Moses Emorinken, Abuja
AT least 75 per cent of undetected cases of deadly tuberculosis (TB) disease are found in the community.
There is, therefore, an urgent need to integrate a community-based approach to finding missing TB across the country, Board Chair of the Stop TB Nigeria, Dr. Ayodele Awe, has said.
He spoke during a virtual pre-conference of this year’s Civil Society Accountability Forum, organised in collaboration with Stop TB Partnership Nigeria.
Its theme was: Integrating community systems and strengthening for efective HIV, TB, malaria and COVID-19 response in Nigeria.
Awe said: “Integrating community system strengthening for effectively controlling HIV, TB, malaria and COVID-19 response is very important.
“Civil society plays a prominent and important role in national development, particularly at the community level.
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“For us in TB, community level is the operational level for TB and the level for the integration of diseases.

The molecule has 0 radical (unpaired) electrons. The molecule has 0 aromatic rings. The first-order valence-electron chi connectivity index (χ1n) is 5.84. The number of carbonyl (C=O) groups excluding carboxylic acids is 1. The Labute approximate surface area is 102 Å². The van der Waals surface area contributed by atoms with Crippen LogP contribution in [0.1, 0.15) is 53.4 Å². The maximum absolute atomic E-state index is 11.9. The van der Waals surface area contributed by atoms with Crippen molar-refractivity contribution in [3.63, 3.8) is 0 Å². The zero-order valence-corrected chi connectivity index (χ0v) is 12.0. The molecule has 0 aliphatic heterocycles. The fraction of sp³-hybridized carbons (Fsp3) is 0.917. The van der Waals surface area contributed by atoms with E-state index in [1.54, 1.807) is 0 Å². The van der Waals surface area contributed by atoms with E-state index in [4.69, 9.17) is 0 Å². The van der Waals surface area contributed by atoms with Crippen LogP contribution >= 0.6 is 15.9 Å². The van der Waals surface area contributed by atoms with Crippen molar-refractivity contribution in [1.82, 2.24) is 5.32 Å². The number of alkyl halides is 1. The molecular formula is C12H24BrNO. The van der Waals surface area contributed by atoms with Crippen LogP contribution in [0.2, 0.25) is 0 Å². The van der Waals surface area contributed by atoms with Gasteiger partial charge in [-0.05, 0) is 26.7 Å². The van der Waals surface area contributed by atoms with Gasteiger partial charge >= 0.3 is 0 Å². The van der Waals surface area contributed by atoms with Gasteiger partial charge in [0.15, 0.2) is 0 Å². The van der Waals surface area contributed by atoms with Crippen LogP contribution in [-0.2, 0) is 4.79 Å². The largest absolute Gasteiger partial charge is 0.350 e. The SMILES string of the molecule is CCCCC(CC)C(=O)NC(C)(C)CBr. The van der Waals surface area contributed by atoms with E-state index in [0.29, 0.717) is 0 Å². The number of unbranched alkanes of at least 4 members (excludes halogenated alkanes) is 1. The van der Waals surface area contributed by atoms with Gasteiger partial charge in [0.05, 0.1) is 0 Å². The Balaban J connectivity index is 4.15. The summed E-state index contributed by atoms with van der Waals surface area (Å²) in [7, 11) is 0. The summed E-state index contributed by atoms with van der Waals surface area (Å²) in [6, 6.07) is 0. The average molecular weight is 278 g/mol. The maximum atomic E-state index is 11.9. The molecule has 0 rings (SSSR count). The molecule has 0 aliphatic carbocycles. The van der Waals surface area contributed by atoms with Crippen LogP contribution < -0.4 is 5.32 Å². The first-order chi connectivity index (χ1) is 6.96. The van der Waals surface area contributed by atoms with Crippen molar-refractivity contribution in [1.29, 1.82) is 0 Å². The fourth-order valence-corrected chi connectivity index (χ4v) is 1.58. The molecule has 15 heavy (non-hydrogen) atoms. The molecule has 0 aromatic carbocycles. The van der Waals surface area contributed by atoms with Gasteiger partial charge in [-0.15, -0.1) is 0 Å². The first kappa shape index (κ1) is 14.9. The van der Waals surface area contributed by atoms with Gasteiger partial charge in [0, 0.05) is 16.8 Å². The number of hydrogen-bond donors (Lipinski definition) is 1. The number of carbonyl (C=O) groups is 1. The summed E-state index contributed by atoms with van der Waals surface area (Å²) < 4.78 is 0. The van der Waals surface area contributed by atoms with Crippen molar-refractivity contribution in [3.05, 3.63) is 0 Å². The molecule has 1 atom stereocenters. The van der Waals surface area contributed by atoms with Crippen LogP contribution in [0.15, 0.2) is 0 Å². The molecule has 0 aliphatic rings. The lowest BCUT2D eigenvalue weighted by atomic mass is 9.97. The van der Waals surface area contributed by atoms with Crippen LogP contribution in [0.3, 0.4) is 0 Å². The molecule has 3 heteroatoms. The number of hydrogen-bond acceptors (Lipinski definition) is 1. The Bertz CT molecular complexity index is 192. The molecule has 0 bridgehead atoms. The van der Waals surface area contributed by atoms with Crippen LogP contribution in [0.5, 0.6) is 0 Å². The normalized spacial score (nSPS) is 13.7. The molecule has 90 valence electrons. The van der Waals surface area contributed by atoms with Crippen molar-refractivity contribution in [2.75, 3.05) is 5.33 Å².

“It is at this level that we were told in a previous survey carried out in 2012 on TB, that 75 per cent of the TB cases that we are not detecting are in the community, coughing, and we don’t know them. “We need to increase our collaborative activities to ensure that we are able to detect cases.
“We are happy that some key civil society organisations are already working at the community level, but we are hoping that there will be a more integrated civil society organisations because we are still not doing well in TB detection at the community level, particularly because of COVID-19 pandemic.”
The Executive Director of KNCV TB Foundation Nigeria, Dr. Bethrand Odume, called for a change of strategy in tackling and tracing tuberculosis.